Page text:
Stuck without a bank to stash gobs of greenbacks, Klug said security remains a concern. One result: He employs "a number of people with concealed-carry permits."
Klug's probably not alone. The Denver Post reported that Colorado figures marijuana sales may near $1 billion this fiscal year, based on revenue estimates.
The primary difficulty of being unbanked is the mountains of paperwork created as he attempts to keep good records of all-cash transactions, Klug said. Adding financial pain, he said the U.S. Internal Revenue Service hit him with a 10% surcharge for paying some taxes with cash.
The Treasury's enforcement priorities are to keep marijuana products away from children and pot proceeds out of criminal hands. FinCEN's guidance also lists keeping the drug from being transported to other states and preventing its possession, use or cultivation on federal lands. Asking banks to assist in meeting these goals isn't reasonable, according to Waller, of the state banking group.
"As an financial institution you have no way of knowing where an end product from one of your customers is being used," she said. "It set up a know-your-customer's-customer type of compliance that is all but impossible to do."
For unbanked marijuana businesses, the news only got worse in April when U.S. Senators Chuck Grassley, an Iowa Republican, and Dianne Feinstein, a California Democrat, sent a letter to FinCEN Director Jennifer Shasky Calvery, complaining that its guidance suggested enforcement discretion would facilitate illegal activity and help move ill-gotten gains into the nation's financial system, which "turns FinCEN's mission on its head." The senators, who lead the Senate's narcotics control caucus, said banks that followed the guidance could be exposed to civil or criminal liability.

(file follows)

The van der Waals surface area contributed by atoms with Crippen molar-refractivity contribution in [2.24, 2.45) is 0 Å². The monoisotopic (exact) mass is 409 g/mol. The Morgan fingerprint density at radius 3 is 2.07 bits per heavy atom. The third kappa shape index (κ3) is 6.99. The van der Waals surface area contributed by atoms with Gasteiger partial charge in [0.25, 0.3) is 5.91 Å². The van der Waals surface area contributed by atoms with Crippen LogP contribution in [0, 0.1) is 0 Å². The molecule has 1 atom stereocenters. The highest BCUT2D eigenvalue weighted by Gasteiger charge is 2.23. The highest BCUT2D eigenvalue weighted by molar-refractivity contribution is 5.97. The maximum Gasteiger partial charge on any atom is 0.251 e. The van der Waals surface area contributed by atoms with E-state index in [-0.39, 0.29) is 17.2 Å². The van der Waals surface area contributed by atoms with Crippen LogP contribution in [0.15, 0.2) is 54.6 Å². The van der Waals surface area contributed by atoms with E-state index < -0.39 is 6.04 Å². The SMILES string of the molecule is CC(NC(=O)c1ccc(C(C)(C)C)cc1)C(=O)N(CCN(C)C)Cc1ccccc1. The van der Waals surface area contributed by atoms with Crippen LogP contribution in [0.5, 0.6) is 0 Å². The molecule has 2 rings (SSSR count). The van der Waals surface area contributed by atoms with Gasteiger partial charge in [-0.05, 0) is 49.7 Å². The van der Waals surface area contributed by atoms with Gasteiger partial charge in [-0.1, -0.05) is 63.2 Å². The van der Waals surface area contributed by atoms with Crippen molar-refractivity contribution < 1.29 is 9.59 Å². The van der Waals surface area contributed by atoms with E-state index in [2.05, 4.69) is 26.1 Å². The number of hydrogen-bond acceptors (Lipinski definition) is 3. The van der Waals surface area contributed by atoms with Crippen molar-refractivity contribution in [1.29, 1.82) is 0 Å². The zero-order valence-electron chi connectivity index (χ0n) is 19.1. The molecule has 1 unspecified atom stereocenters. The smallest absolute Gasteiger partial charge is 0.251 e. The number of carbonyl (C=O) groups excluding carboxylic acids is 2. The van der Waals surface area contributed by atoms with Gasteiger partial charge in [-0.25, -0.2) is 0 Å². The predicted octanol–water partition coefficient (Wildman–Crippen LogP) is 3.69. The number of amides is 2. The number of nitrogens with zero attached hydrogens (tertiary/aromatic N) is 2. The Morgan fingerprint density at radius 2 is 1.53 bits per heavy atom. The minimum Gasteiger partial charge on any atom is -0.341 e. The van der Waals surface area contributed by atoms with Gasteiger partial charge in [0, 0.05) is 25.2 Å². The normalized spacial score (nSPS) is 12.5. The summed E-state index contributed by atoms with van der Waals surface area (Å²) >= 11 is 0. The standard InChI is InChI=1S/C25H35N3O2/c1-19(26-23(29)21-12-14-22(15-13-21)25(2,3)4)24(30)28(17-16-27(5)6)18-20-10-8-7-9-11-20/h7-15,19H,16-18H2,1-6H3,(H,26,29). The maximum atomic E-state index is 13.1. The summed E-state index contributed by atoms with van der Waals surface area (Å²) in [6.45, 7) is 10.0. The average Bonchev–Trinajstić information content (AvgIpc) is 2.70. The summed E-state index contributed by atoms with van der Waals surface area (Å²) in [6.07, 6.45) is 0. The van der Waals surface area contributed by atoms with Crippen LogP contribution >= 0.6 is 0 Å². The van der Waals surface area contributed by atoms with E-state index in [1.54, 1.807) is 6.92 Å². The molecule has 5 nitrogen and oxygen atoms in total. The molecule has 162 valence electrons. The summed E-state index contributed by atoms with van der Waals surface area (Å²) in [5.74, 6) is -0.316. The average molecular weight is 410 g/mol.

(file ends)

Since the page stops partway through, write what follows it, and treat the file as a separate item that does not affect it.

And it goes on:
FinCEN responded in May by, in Waller's words, "watering down" its February guidance. Grassley said the agency's follow up was to "deny the stated purpose of that guidance."
All of which has left pot merchants about where they started: Shut out.
"Essentially all marijuana businesses are really unable to do business with any of the major national-level banks and credit-card processors," said Erik Altieri, communications director for the National Organization for the Reform of Marijuana Laws (NORML). FinCEN's guidance was "not really enough to convince the large financial institutions to take a bite of the apple."
Financial institutions aren't going to wade into the marijuana business until they're confident they won't face legal action if they do, Altieri and Waller say. They point to legislation that could help, such as the Marijuana Businesses Access to Banking Act introduced last year by U.S. Representatives Denny Heck of Washington and Ed Perlmutter of Colorado, both Democrats. The measure, which would prohibit regulators and law enforcement from penalizing banks for providing services to pot shops, hasn't advanced.
The drug's treatment under federal law may have to change before marijuana businesses can satisfy their craving for checkbooks and access to credit card networks. Anything else may lack the potency to pass fiduciary muster.